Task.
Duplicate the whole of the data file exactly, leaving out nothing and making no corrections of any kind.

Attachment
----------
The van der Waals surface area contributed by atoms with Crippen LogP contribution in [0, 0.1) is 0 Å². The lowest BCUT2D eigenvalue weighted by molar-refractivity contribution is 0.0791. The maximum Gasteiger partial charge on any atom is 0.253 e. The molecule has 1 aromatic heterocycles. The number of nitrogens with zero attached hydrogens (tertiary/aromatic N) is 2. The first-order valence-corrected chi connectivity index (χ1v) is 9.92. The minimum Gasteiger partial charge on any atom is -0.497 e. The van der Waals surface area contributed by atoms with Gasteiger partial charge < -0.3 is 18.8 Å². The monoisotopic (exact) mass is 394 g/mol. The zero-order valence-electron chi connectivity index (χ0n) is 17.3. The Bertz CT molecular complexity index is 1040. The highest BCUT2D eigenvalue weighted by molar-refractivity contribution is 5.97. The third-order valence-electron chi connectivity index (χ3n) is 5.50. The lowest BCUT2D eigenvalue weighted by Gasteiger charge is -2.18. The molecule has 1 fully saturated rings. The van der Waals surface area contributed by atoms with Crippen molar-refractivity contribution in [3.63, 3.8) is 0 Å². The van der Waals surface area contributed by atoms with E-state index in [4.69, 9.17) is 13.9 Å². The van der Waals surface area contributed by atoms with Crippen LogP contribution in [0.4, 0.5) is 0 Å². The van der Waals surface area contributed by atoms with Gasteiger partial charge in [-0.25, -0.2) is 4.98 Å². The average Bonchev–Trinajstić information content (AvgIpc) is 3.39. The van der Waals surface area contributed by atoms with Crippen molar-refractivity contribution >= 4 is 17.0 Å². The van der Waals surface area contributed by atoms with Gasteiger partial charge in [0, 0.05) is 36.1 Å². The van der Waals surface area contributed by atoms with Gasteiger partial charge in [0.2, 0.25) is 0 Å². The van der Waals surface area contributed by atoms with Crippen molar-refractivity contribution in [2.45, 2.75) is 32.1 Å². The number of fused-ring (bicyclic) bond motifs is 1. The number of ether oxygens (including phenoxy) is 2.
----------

The van der Waals surface area contributed by atoms with Crippen LogP contribution in [0, 0.1) is 0 Å². The lowest BCUT2D eigenvalue weighted by molar-refractivity contribution is 0.0791. The maximum Gasteiger partial charge on any atom is 0.253 e. The molecule has 1 aromatic heterocycles. The number of nitrogens with zero attached hydrogens (tertiary/aromatic N) is 2. The first-order valence-corrected chi connectivity index (χ1v) is 9.92. The minimum Gasteiger partial charge on any atom is -0.497 e. The van der Waals surface area contributed by atoms with Gasteiger partial charge < -0.3 is 18.8 Å². The monoisotopic (exact) mass is 394 g/mol. The zero-order valence-electron chi connectivity index (χ0n) is 17.3. The Bertz CT molecular complexity index is 1040. The highest BCUT2D eigenvalue weighted by molar-refractivity contribution is 5.97. The third-order valence-electron chi connectivity index (χ3n) is 5.50. The lowest BCUT2D eigenvalue weighted by Gasteiger charge is -2.18. The molecule has 1 fully saturated rings. The van der Waals surface area contributed by atoms with Crippen molar-refractivity contribution in [3.63, 3.8) is 0 Å². The van der Waals surface area contributed by atoms with E-state index in [4.69, 9.17) is 13.9 Å². The van der Waals surface area contributed by atoms with Crippen LogP contribution in [0.4, 0.5) is 0 Å². The van der Waals surface area contributed by atoms with Gasteiger partial charge in [-0.25, -0.2) is 4.98 Å². The average Bonchev–Trinajstić information content (AvgIpc) is 3.39. The van der Waals surface area contributed by atoms with Crippen molar-refractivity contribution >= 4 is 17.0 Å². The van der Waals surface area contributed by atoms with Gasteiger partial charge in [0, 0.05) is 36.1 Å². The van der Waals surface area contributed by atoms with Gasteiger partial charge in [0.2, 0.25) is 0 Å². The van der Waals surface area contributed by atoms with Crippen molar-refractivity contribution in [2.45, 2.75) is 32.1 Å². The number of fused-ring (bicyclic) bond motifs is 1. The number of ether oxygens (including phenoxy) is 2.